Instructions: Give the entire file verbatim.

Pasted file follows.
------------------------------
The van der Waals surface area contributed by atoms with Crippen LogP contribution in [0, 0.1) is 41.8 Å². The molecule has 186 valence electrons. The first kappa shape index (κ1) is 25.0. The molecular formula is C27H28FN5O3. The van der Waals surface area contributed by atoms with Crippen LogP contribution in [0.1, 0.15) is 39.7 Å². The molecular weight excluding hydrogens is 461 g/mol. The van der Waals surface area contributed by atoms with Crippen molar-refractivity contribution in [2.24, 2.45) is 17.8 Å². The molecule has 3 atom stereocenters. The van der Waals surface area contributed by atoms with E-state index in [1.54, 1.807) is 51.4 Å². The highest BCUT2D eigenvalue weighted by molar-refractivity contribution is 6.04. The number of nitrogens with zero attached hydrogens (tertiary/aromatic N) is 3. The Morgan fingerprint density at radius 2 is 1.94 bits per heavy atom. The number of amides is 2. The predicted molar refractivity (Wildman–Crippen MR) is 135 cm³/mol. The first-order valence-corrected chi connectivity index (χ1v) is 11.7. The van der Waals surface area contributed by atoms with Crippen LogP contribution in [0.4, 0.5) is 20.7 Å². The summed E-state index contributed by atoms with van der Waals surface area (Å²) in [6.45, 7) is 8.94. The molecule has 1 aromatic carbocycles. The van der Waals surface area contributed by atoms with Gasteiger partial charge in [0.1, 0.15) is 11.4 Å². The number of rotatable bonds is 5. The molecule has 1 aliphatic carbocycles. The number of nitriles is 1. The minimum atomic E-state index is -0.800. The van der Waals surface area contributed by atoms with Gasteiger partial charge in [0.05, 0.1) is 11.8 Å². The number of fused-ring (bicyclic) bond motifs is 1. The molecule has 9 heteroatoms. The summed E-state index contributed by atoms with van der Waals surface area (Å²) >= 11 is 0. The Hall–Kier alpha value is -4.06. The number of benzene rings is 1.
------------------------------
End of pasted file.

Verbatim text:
The van der Waals surface area contributed by atoms with Crippen LogP contribution in [0, 0.1) is 41.8 Å². The molecule has 186 valence electrons. The first kappa shape index (κ1) is 25.0. The molecular formula is C27H28FN5O3. The van der Waals surface area contributed by atoms with Crippen LogP contribution in [0.1, 0.15) is 39.7 Å². The molecular weight excluding hydrogens is 461 g/mol. The van der Waals surface area contributed by atoms with Crippen molar-refractivity contribution in [2.24, 2.45) is 17.8 Å². The molecule has 3 atom stereocenters. The van der Waals surface area contributed by atoms with E-state index in [1.54, 1.807) is 51.4 Å². The highest BCUT2D eigenvalue weighted by molar-refractivity contribution is 6.04. The number of nitrogens with zero attached hydrogens (tertiary/aromatic N) is 3. The Morgan fingerprint density at radius 2 is 1.94 bits per heavy atom. The number of amides is 2. The predicted molar refractivity (Wildman–Crippen MR) is 135 cm³/mol. The first-order valence-corrected chi connectivity index (χ1v) is 11.7. The van der Waals surface area contributed by atoms with Crippen LogP contribution in [0.4, 0.5) is 20.7 Å². The summed E-state index contributed by atoms with van der Waals surface area (Å²) in [6.45, 7) is 8.94. The molecule has 1 aromatic carbocycles. The van der Waals surface area contributed by atoms with Gasteiger partial charge in [0.1, 0.15) is 11.4 Å². The number of rotatable bonds is 5. The molecule has 1 aliphatic carbocycles. The number of nitriles is 1. The minimum atomic E-state index is -0.800. The van der Waals surface area contributed by atoms with Gasteiger partial charge in [0.05, 0.1) is 11.8 Å². The number of fused-ring (bicyclic) bond motifs is 1. The molecule has 9 heteroatoms. The summed E-state index contributed by atoms with van der Waals surface area (Å²) >= 11 is 0. The Hall–Kier alpha value is -4.06. The number of benzene rings is 1.